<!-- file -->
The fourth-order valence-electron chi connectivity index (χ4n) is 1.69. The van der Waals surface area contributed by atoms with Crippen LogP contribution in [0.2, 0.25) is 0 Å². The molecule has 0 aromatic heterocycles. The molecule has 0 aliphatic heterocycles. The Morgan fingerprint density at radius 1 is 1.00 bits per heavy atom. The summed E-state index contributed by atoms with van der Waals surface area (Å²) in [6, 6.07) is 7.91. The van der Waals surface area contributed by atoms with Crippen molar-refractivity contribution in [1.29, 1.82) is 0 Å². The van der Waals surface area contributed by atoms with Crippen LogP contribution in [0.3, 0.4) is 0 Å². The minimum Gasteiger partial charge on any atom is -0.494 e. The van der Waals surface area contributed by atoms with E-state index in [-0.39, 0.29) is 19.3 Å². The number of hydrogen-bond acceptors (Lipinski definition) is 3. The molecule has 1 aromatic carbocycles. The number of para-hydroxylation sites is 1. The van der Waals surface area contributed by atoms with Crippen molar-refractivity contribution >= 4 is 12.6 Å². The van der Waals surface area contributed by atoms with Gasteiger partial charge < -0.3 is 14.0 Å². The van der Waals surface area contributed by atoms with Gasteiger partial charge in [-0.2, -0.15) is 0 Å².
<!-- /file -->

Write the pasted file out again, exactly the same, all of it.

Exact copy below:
The fourth-order valence-electron chi connectivity index (χ4n) is 1.69. The van der Waals surface area contributed by atoms with Crippen LogP contribution in [0.2, 0.25) is 0 Å². The molecule has 0 aromatic heterocycles. The molecule has 0 aliphatic heterocycles. The Morgan fingerprint density at radius 1 is 1.00 bits per heavy atom. The summed E-state index contributed by atoms with van der Waals surface area (Å²) in [6, 6.07) is 7.91. The van der Waals surface area contributed by atoms with Crippen molar-refractivity contribution in [1.29, 1.82) is 0 Å². The van der Waals surface area contributed by atoms with Crippen LogP contribution in [0.3, 0.4) is 0 Å². The minimum Gasteiger partial charge on any atom is -0.494 e. The van der Waals surface area contributed by atoms with E-state index in [-0.39, 0.29) is 19.3 Å². The number of hydrogen-bond acceptors (Lipinski definition) is 3. The molecule has 1 aromatic carbocycles. The number of para-hydroxylation sites is 1. The van der Waals surface area contributed by atoms with Crippen molar-refractivity contribution >= 4 is 12.6 Å². The van der Waals surface area contributed by atoms with Gasteiger partial charge < -0.3 is 14.0 Å². The van der Waals surface area contributed by atoms with Gasteiger partial charge in [-0.2, -0.15) is 0 Å².